Why do I keep writing about Field Goals?
Twitterer @brentonk alerted me to the following Grantland article written by the only man in the world to block me on Twitter, Bill Barnwell. The following excerpt is from the article (emphasis added):
It would also have some interesting effects on kicker value. In a way, it might seem like it should make kickers more valuable by virtue of giving them more opportunities to make meaningful kicks. The average team attempts about 40 extra points each year, so the difference between a kicker who hits 90 percent of his extra points from the 25-yard line and a kicker who hits 70 percent on the same attempts would be eight extra points per season. On the other hand, we also know there’s no year-to-year consistency for a kicker’s field goal percentage, and that’s likely to be the case for these 40 additional extra-point attempts each year, too. So while teams might pay more for the security of a reliable kicker, they’ll still be just as unlikely to end up with one.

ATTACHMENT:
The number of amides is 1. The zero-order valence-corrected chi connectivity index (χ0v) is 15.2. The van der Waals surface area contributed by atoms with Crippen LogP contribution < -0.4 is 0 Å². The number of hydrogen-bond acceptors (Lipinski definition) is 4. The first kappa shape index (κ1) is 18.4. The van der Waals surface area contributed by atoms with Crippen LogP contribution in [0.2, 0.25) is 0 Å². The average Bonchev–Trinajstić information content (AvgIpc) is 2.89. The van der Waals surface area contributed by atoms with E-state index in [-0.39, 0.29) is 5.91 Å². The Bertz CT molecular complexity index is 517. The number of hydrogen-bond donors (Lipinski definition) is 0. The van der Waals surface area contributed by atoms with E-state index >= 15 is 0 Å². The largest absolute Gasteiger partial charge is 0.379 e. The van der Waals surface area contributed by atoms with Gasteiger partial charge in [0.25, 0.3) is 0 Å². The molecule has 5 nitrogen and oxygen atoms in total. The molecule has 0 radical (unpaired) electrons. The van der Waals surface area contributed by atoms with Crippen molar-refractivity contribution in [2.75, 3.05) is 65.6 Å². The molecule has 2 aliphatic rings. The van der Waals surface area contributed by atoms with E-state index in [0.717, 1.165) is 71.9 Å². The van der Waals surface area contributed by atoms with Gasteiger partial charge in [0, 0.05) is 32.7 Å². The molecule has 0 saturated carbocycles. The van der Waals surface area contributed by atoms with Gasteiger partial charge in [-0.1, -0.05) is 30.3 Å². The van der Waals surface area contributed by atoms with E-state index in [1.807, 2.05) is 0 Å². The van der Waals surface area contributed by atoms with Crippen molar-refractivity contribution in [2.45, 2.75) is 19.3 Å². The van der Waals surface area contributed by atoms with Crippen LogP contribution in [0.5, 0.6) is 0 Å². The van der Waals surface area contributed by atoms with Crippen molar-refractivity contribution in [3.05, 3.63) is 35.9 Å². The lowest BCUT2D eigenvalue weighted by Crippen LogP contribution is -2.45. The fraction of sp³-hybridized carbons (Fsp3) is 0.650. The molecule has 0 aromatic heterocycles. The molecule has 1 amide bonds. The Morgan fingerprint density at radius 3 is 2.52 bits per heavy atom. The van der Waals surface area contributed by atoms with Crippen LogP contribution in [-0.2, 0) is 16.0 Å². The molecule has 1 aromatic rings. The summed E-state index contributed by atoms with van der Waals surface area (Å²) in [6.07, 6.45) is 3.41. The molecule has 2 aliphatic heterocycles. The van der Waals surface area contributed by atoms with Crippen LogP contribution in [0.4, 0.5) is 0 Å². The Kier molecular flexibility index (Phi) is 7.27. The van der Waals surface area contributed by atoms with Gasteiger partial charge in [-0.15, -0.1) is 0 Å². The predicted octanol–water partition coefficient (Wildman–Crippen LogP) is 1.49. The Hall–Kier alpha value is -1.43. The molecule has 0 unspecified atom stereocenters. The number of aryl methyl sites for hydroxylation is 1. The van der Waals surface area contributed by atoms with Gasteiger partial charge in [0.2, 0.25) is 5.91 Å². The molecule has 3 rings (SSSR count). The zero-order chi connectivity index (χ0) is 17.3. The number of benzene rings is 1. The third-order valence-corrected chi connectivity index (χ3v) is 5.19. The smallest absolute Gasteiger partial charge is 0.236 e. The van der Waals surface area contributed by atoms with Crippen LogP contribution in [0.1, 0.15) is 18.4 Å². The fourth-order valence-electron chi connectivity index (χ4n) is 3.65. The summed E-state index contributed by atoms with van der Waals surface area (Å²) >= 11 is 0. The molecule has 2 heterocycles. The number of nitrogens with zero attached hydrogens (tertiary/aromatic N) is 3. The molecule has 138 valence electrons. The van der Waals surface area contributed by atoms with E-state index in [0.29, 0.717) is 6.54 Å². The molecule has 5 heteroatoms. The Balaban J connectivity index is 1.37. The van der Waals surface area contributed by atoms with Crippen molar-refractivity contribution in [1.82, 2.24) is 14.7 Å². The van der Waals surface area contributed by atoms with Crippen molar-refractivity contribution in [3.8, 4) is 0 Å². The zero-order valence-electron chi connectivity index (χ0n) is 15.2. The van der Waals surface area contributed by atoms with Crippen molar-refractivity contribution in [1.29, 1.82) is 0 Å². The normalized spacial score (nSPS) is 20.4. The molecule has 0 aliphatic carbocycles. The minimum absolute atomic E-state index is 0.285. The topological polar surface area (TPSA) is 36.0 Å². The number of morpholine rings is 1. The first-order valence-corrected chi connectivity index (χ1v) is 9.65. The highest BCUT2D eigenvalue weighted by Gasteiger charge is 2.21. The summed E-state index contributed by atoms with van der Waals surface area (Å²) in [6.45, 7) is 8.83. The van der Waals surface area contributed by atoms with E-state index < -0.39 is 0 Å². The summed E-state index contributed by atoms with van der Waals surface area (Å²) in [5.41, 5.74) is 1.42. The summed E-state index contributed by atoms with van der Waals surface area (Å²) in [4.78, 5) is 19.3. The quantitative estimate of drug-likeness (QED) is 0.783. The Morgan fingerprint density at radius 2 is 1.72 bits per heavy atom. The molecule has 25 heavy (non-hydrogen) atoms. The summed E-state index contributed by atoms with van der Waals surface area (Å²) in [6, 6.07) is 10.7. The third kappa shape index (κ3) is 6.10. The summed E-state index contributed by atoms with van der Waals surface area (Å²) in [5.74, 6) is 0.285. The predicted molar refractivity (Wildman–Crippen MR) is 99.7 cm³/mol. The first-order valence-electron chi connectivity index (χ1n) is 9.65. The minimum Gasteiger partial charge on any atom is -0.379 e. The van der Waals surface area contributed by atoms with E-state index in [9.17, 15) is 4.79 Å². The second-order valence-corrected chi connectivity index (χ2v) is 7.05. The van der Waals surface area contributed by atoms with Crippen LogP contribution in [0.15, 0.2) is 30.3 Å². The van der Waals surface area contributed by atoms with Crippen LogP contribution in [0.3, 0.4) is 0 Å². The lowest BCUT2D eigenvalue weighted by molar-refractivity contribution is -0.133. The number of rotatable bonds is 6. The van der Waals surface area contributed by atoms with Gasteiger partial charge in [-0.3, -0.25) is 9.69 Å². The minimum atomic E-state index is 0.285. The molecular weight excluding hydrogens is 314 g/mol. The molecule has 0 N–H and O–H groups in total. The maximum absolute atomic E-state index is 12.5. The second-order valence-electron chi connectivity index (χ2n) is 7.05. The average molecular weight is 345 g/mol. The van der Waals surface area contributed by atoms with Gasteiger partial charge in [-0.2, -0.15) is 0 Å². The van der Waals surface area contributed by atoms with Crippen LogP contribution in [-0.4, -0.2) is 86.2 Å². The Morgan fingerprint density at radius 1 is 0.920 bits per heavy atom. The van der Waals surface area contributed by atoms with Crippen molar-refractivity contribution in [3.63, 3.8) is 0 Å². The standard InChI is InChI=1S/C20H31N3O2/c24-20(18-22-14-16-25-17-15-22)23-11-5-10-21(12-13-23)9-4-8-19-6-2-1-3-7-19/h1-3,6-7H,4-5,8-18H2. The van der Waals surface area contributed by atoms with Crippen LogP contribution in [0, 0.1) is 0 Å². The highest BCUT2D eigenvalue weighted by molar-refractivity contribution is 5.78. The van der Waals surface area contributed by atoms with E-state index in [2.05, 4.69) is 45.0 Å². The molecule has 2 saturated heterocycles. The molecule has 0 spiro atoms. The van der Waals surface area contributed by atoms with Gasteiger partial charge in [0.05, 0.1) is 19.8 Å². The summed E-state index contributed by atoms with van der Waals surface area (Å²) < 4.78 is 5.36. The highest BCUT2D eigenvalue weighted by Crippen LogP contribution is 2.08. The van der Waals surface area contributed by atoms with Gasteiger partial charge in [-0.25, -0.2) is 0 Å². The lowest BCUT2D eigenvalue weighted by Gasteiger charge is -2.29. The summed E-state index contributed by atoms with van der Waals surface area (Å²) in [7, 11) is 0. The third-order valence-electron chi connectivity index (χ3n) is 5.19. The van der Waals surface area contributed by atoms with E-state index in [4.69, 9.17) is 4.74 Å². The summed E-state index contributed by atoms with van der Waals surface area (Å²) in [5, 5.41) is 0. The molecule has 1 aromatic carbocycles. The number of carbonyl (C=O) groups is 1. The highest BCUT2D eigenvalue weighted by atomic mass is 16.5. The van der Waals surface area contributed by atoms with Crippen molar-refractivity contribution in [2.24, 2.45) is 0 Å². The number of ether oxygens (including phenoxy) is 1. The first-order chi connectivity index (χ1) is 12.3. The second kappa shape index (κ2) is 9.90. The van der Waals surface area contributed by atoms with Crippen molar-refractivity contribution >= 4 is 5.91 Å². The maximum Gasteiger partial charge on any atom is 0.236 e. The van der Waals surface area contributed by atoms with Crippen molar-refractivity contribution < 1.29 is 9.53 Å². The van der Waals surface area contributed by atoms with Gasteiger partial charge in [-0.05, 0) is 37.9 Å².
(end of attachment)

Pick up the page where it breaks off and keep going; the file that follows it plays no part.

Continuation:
I’ve written about this before, in that we shouldn’t expect there to be consistency from year to year for field goal percentage within a kicker. It’s because field goals are taken from different distances. You can see just how much variability there is in the distances of place kickers from year to year with this sweet shiny app that I made.
Finally, as I have written before, even if you do control for distance, I find no evidence that there is any significant variability within kickers between years.